Tribune story, Orem Prosecutor DJ Summers argued in court that the plea agreement papers Montfleury signed contained language that warned his citizenship could be affected. The Orem City Attorney’s Office, which only prosecutes misdemeanor cases, did not respond to City Weekly’s request for comment. If all the convictions stand, Montfleury could be deported. Lawful permanent residents are allowed one conviction for possessing 30 grams of marijuana or less— Paz says two of his client’s three misdemeanor marijuana convictions have either been dismissed or their pleas withdrawn, meaning he is no longer deportable. But DHS is still opposing the attorney’s motion to terminate immigration proceedings because of a single possession instance. What’s more, Paz says, Montfleury qualifies for cancellation of removal, thanks to his green card, so his deportation is unlikely regardless. What frustrates him is how callous prosecutors are in giving a “son of the community” a plea deal that could get him kicked out of the U.S., and the waste of taxpayer funds to charge, house, feed and try Montfleury’s cases in federal immigration court, “only for him to end up getting out anyway. So, not only are you trying to deport someone you probably shouldn’t, you are also wasting our money.” City and county prosecutors are not federal agents. It isn’t their responsibility to enforce immigration laws. “Our job is to provide a measure of safety and proportionality of justice at the local level,” Salt Lake County District Attorney Sim Gill says. “As a prosecutor, I think it’s important for us to consider, ‘How do we define justice?’” Prosecutors walk a fine line between keeping their communities safe and ensuring the plea deals they strike and sentences they seek do not impact any one defendant more than another. A prosecutor’s definition of justice can vary between cases. They can seek punishments that don’t place immigrant defendants at risk of deportation. “This doesn’t mean that because of your status, that you should get a different outcome than our citizens,” Gill, who didn’t play a role in this case, points out. “I think the point is if you are not getting an outcome just like your citizens. That’s the concern.” For many people, deportation is worse than serving jail time, Paz says. “You can’t be in the country you want to be in, a lot of times where your family is, and where everything you know is.” Deportation could also make a person vulnerable to violence; many asylees fled their own countries out of fear for their and their family’s lives. Joseph Ernst Montfleury warns that his son could be hurt or held for ransom if he were sent back to Haiti. “It’s like a death sentence,” he says. “It’s true.”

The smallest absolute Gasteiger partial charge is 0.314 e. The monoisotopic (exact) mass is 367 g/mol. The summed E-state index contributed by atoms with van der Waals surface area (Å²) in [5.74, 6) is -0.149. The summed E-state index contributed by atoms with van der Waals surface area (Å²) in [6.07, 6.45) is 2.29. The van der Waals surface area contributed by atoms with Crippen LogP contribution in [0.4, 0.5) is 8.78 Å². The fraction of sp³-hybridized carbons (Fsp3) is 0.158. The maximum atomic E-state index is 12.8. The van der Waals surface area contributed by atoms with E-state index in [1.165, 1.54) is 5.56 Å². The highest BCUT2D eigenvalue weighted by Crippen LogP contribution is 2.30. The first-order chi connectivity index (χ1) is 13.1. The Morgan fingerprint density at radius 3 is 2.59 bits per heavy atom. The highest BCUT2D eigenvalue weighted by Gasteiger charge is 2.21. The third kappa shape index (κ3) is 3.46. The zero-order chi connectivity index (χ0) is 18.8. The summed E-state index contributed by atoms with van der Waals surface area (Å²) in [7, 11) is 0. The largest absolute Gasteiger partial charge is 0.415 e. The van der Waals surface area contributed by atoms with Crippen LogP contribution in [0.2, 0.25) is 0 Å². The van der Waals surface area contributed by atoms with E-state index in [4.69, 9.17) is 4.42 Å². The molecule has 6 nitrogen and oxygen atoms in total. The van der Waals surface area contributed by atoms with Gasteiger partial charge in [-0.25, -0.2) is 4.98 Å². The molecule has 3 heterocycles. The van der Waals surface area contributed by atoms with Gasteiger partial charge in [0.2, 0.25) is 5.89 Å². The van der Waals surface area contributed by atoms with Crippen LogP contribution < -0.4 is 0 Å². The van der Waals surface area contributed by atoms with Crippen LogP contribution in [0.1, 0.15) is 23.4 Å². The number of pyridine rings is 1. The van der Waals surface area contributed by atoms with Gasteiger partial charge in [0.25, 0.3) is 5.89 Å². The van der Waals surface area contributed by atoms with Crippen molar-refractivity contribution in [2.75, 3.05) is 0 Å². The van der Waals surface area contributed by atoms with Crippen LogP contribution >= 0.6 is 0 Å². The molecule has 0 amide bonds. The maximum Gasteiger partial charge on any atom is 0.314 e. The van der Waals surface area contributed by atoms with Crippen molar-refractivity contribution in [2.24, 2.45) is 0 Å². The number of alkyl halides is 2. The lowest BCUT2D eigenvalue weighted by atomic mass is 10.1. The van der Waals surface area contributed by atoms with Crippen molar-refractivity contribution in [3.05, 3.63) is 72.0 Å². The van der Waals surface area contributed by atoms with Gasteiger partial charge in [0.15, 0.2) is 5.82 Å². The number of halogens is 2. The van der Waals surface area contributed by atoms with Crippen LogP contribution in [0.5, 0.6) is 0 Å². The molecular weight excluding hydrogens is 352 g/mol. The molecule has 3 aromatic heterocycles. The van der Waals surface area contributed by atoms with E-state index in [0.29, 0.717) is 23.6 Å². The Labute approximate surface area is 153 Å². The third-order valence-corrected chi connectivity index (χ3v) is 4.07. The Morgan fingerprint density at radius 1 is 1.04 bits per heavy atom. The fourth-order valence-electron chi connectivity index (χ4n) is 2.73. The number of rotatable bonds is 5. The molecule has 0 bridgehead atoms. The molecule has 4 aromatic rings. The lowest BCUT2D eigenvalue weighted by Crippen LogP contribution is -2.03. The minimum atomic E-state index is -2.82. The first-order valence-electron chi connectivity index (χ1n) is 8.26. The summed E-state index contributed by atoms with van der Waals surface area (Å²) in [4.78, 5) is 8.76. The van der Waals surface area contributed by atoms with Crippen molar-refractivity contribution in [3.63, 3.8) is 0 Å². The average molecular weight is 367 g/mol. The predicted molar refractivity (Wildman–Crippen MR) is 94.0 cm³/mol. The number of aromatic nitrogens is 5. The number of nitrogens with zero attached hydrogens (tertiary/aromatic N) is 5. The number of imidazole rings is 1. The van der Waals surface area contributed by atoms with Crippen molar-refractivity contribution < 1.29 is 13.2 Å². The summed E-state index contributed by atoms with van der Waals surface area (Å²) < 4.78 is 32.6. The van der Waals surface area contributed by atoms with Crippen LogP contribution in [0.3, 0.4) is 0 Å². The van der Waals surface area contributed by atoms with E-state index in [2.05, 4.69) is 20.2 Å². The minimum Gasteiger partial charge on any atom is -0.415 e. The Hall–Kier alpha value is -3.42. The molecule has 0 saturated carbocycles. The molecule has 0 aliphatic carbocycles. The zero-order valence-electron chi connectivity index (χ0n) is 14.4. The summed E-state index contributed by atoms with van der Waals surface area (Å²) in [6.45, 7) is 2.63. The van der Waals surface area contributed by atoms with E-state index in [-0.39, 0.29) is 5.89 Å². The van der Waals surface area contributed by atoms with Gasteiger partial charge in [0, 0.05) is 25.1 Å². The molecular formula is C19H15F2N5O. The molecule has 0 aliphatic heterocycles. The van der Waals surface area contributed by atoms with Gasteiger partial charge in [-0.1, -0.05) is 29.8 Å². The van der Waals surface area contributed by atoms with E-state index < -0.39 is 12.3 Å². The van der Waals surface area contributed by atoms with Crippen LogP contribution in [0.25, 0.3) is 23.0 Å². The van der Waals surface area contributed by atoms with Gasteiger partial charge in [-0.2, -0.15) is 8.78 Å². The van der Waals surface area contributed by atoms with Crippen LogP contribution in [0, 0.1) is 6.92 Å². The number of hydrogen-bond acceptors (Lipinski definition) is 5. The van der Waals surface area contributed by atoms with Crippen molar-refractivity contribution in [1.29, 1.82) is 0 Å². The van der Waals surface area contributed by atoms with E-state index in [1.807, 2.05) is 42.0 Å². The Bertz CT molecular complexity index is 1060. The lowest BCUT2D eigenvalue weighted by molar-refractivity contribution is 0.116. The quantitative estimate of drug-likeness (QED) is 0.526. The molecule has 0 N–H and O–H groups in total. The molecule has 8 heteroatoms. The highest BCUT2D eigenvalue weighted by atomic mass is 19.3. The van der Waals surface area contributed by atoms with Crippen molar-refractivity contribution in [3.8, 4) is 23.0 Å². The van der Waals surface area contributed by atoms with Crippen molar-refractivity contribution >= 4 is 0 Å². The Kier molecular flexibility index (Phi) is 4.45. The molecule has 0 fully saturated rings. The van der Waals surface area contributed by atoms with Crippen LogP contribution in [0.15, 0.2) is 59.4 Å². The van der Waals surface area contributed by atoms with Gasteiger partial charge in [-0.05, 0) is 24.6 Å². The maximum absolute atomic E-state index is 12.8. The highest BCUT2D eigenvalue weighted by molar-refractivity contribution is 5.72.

KELAN LYONS

KELAN LYONS

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Immigration attorney Jonathan Paz

Gill understands that the intersection between crime and immigration is a polarizing topic. “People say, ‘Oh, they’re illegals, and illegals committing crimes need to be deported out of the country,’” he says. But sometimes people who have a legal right to be in the U.S. get snared into deportation hearings. Families can be separated and never see each other again. “I think it’s important for people to resist the urge to say this is a very simple, black and white issue,” Gill says. “It’s not.”

Finding His Way

Joseph Ernst Montfleury last saw his youngest son in August. The memory was anticlimactic— Mackenley was on his way out the door when his dad was coming home from work. But the brief interaction left an impact. “I think I saw him as someone trying to do his best,” he says, “to keep going and find a job, and to be self-sufficient.” Mackenley Montfleury was arrested the following month. Family members have offered to give him a room once he gets out of detention, to help him get back on his feet. “We still love him, we still care, and we still have to figure out exactly how he can come back,” the dad says. “We need him back.” Marie Micheline Montfleury tries to talk to her son every other day. Sometimes they discuss his case, but mostly she wants to make sure he’s OK and healthy. “As a mom, I need to talk to him,” she says. “In his voice, I can recognize when he’s happy, when he’s not. I don’t have to see him, but I know when there is something wrong.” For his part, Mackenley Montfleury tries to stay positive and far away from the violence in the detention center. A few weeks ago, he says a fellow detainee was jumped by five people. They had to be taken to the hospital. Their unit was locked down for a few days. “There’s some people that are under a lot of stress and dealing with different kinds of situations and circumstances,” he says. He mostly keeps to himself or his cell mates, reading and sleeping to stave off the boredom and anxiety. He has a mantra—“try to stay positive.” Montfleury wants to go back to school and finish earning the engineering technology degree he started at UVU. He hopes people take time to understand his situation and not just write him off. “I just see myself as a young man trying to find myself in this world,” he says. “I’ve made a lot of mistakes, a lot of bad decisions, but I don’t think that I’m a bad person.” CW